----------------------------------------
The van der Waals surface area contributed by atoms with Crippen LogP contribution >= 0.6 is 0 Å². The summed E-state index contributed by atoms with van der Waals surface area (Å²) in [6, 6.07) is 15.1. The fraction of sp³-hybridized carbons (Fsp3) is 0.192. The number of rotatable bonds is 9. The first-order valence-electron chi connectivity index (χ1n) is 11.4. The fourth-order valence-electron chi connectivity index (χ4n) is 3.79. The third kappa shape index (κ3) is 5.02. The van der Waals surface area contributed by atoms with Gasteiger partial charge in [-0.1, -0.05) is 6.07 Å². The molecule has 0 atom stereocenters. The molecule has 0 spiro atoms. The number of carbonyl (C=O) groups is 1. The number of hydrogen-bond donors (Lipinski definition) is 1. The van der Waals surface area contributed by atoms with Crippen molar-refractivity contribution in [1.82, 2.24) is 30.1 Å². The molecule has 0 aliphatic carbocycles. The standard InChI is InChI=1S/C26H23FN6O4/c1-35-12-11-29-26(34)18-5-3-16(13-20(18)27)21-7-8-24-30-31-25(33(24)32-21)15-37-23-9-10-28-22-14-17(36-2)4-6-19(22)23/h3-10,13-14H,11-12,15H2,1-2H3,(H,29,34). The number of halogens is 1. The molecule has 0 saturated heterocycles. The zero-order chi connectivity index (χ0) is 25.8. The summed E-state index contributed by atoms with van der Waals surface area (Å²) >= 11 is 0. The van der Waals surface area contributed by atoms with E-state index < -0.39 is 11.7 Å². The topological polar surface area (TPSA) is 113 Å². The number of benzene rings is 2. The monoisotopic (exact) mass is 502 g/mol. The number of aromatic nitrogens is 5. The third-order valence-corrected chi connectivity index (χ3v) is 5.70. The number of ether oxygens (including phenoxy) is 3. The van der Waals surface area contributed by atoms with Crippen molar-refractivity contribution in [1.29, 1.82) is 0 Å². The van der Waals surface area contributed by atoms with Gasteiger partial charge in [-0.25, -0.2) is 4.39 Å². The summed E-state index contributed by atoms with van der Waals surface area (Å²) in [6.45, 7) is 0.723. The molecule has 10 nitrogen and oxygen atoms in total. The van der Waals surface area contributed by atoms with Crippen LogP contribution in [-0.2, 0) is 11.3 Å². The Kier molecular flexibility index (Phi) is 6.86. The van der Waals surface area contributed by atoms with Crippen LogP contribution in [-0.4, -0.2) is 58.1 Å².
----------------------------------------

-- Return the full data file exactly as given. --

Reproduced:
The van der Waals surface area contributed by atoms with Crippen LogP contribution >= 0.6 is 0 Å². The summed E-state index contributed by atoms with van der Waals surface area (Å²) in [6, 6.07) is 15.1. The fraction of sp³-hybridized carbons (Fsp3) is 0.192. The number of rotatable bonds is 9. The first-order valence-electron chi connectivity index (χ1n) is 11.4. The fourth-order valence-electron chi connectivity index (χ4n) is 3.79. The third kappa shape index (κ3) is 5.02. The van der Waals surface area contributed by atoms with Gasteiger partial charge in [-0.1, -0.05) is 6.07 Å². The molecule has 0 atom stereocenters. The molecule has 0 spiro atoms. The number of carbonyl (C=O) groups is 1. The number of hydrogen-bond donors (Lipinski definition) is 1. The van der Waals surface area contributed by atoms with Crippen molar-refractivity contribution in [1.82, 2.24) is 30.1 Å². The molecule has 0 aliphatic carbocycles. The standard InChI is InChI=1S/C26H23FN6O4/c1-35-12-11-29-26(34)18-5-3-16(13-20(18)27)21-7-8-24-30-31-25(33(24)32-21)15-37-23-9-10-28-22-14-17(36-2)4-6-19(22)23/h3-10,13-14H,11-12,15H2,1-2H3,(H,29,34). The number of halogens is 1. The molecule has 0 saturated heterocycles. The zero-order chi connectivity index (χ0) is 25.8. The summed E-state index contributed by atoms with van der Waals surface area (Å²) >= 11 is 0. The van der Waals surface area contributed by atoms with E-state index < -0.39 is 11.7 Å². The topological polar surface area (TPSA) is 113 Å². The number of benzene rings is 2. The monoisotopic (exact) mass is 502 g/mol. The number of aromatic nitrogens is 5. The third-order valence-corrected chi connectivity index (χ3v) is 5.70. The number of ether oxygens (including phenoxy) is 3. The van der Waals surface area contributed by atoms with Crippen molar-refractivity contribution in [1.29, 1.82) is 0 Å². The van der Waals surface area contributed by atoms with Gasteiger partial charge in [-0.25, -0.2) is 4.39 Å². The summed E-state index contributed by atoms with van der Waals surface area (Å²) in [6.45, 7) is 0.723. The molecule has 10 nitrogen and oxygen atoms in total. The van der Waals surface area contributed by atoms with Crippen LogP contribution in [-0.2, 0) is 11.3 Å². The Kier molecular flexibility index (Phi) is 6.86. The van der Waals surface area contributed by atoms with Crippen LogP contribution in [-0.4, -0.2) is 58.1 Å².